Myth #3: It’s okay if my sales guy spends four hours creating a proposal.
Reality: According to Gartner Group, documents claim up to 60 percent of office worker time and account for up to 45 percent of labor costs – too much time spent on mundane tasks vs. focusing on core competencies and bringing in revenue. To understand the time spent in your own organization consider these questions: How are documents created in your business? Copy and paste? Built from scratch every time? Or, built from user-unfriendly templates where all the information is entered by hand (even if you already have it in another system) and can't be validated or repeated (so if the customer's name appears twice, you have to enter it twice) or have business rules and logic applied? None of these methods is efficient or accurate. They are time-consuming, error-prone, and almost guaranteed to create problems further down the line. Input costs are increased, and productivity suffers. By automating the process you can have more efficient and accurate document creation. Copy-and-paste, and build-from-scratch approaches are eliminated.
Myth #4: My documents are too complex to be automated.
Reality: Many documents become more complex as information is pulled from outside of the application that is creating them. Pricing information needs to be looked up in an Excel spreadsheet, financial management or ERP system, while customer address details have to be looked up in a CRM system, for example. But document automation software takes advantage of the latest XML technologies to enable intelligent, “active” documents that can be produced automatically with ease. They include tools such as wizard-driven forms that replace the traditional macro and template driven approach to performing repetitive Word tasks. They seamlessly access external data sources and repositories of text-based data relevant to the Word document being created, eliminating the need to copy and paste. And because the information comes from live sources, it’s always up to date, no matter how complex the data or the resulting document.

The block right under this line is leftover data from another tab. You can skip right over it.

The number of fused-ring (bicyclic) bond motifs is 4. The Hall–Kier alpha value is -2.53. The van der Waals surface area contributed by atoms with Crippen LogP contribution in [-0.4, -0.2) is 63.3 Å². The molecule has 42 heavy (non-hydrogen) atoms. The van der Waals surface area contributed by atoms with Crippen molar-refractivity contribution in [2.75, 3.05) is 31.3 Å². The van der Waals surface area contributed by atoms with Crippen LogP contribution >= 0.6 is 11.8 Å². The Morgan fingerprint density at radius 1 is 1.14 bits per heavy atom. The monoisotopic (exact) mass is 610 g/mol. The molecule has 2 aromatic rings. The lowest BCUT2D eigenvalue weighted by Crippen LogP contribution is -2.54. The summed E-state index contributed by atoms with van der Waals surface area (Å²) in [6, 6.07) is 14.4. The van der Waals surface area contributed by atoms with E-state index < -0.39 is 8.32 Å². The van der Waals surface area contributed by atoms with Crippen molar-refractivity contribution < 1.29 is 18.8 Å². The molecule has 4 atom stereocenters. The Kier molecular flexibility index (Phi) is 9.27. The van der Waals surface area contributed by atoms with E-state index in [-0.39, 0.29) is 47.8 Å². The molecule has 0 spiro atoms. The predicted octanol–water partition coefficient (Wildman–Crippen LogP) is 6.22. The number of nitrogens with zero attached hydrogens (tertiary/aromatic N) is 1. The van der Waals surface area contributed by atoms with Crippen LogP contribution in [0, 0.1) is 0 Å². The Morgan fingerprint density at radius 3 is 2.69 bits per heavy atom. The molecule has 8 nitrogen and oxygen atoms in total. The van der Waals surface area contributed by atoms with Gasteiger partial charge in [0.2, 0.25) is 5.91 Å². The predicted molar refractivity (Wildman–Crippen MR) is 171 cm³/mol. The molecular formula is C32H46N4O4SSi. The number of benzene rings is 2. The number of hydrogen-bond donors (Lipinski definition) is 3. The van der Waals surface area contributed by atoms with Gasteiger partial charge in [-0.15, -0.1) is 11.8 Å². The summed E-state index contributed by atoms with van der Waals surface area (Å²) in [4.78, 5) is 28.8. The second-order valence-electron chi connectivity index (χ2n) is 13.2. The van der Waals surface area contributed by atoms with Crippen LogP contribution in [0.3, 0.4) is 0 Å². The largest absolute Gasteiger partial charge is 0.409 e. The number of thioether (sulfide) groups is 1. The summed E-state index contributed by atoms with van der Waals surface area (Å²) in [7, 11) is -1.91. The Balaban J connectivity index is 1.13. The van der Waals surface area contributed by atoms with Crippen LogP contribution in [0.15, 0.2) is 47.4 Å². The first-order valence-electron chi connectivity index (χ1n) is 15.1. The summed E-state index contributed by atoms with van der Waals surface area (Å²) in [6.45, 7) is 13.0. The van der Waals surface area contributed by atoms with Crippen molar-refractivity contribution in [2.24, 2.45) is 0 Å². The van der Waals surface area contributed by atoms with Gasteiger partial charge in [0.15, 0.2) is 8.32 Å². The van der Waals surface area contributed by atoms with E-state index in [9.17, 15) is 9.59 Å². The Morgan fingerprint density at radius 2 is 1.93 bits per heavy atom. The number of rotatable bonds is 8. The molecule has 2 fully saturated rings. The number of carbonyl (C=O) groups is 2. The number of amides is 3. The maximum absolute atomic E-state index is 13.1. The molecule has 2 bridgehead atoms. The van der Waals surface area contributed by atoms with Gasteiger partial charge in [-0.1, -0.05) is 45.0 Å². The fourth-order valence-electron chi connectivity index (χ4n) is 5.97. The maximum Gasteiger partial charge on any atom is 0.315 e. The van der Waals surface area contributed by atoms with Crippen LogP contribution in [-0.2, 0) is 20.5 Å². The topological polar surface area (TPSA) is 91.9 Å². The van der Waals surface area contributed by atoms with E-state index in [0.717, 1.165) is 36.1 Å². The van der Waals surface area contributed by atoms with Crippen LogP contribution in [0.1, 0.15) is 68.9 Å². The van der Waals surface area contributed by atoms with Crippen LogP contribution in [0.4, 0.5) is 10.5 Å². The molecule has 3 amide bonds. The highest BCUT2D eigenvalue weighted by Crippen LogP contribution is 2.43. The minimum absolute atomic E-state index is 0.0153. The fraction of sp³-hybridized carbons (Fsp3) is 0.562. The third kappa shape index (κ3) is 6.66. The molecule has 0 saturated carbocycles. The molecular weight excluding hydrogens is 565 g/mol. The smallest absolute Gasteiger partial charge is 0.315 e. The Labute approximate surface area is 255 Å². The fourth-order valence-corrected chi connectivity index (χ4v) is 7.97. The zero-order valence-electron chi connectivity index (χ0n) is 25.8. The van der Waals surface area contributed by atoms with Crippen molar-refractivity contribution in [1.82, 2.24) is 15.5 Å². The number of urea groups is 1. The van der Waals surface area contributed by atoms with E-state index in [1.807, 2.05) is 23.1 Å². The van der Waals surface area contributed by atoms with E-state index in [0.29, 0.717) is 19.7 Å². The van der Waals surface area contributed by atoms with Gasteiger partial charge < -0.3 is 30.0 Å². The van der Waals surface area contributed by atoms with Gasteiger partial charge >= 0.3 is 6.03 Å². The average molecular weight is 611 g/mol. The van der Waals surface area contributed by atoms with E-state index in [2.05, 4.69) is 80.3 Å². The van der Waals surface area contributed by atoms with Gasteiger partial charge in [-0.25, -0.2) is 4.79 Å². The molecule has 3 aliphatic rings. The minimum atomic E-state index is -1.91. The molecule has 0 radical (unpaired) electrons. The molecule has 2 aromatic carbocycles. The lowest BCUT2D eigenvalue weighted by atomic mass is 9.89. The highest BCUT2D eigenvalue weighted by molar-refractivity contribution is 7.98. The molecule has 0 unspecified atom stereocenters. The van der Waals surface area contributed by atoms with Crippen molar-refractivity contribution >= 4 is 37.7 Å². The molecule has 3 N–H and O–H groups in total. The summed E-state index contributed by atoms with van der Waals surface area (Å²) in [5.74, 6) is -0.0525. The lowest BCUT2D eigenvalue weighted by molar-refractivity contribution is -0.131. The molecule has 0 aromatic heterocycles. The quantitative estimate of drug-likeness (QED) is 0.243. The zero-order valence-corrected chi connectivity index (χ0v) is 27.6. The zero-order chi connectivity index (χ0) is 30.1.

Myth #5: Document automation is just document management.
Reality: Document automation technology is often mistaken for the document management software common in most industries. Document management software is not designed to help companies avoid contract creation problems. Its purpose is to maintain the integrity of a document once it’s completed by restricting access and editing privileges, and managing audit trails of who reviews, modifies and approves documents. If the document is flawed to begin with, the document management system can’t help the company fix it. Also, document management systems are often maintained at the departmental level. A sales or project manager might not have direct access to the latest legal or financial content. They have to rely on those departments to send them updated content – an often unreliable process.
Document automation systems are applications that use built-in workflows to structure document creation. They replace word processing applications as the primary tool for creating documents. That’s a crucial change in the document management process. Word processors do not enable the company to enforce business rules. The enforcement is all manual and outside the document creation process. Document automation systems enable organizations to express and enforce their business rules right from the beginning of the process.
By better understanding automated document creation and its benefits over current approaches, organizations can be assured the documents they produce are consistent and of a high quality, and adhere to all corporate standards. These benefits can be accomplished quickly while reducing maintenance and training costs and ensuring the organization can leverage intellectual property, improve staff productivity and provide more efficient service to customers.